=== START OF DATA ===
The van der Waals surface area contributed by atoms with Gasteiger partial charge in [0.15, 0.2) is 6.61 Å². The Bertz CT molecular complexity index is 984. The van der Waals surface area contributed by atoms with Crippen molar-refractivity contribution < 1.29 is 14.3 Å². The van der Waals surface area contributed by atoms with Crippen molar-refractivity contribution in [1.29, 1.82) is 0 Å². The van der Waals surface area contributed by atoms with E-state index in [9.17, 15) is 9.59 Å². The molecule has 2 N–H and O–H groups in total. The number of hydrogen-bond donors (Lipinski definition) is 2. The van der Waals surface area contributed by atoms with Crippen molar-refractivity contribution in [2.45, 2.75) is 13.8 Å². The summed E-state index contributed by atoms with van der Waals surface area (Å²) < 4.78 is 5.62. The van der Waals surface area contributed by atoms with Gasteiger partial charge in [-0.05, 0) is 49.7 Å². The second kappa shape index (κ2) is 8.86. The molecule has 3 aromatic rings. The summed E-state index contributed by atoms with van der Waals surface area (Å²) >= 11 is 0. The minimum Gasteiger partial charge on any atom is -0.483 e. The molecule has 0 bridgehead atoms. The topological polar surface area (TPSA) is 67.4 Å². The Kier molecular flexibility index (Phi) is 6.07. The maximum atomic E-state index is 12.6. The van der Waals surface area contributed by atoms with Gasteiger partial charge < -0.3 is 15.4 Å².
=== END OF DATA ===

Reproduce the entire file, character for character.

The van der Waals surface area contributed by atoms with Gasteiger partial charge in [0.15, 0.2) is 6.61 Å². The Bertz CT molecular complexity index is 984. The van der Waals surface area contributed by atoms with Crippen molar-refractivity contribution < 1.29 is 14.3 Å². The van der Waals surface area contributed by atoms with Crippen molar-refractivity contribution in [1.29, 1.82) is 0 Å². The van der Waals surface area contributed by atoms with E-state index in [9.17, 15) is 9.59 Å². The molecule has 2 N–H and O–H groups in total. The number of hydrogen-bond donors (Lipinski definition) is 2. The van der Waals surface area contributed by atoms with Crippen molar-refractivity contribution in [2.45, 2.75) is 13.8 Å². The summed E-state index contributed by atoms with van der Waals surface area (Å²) < 4.78 is 5.62. The van der Waals surface area contributed by atoms with Gasteiger partial charge in [-0.05, 0) is 49.7 Å². The second kappa shape index (κ2) is 8.86. The molecule has 3 aromatic rings. The summed E-state index contributed by atoms with van der Waals surface area (Å²) >= 11 is 0. The minimum Gasteiger partial charge on any atom is -0.483 e. The molecule has 0 bridgehead atoms. The topological polar surface area (TPSA) is 67.4 Å². The Kier molecular flexibility index (Phi) is 6.07. The maximum atomic E-state index is 12.6. The van der Waals surface area contributed by atoms with Gasteiger partial charge < -0.3 is 15.4 Å².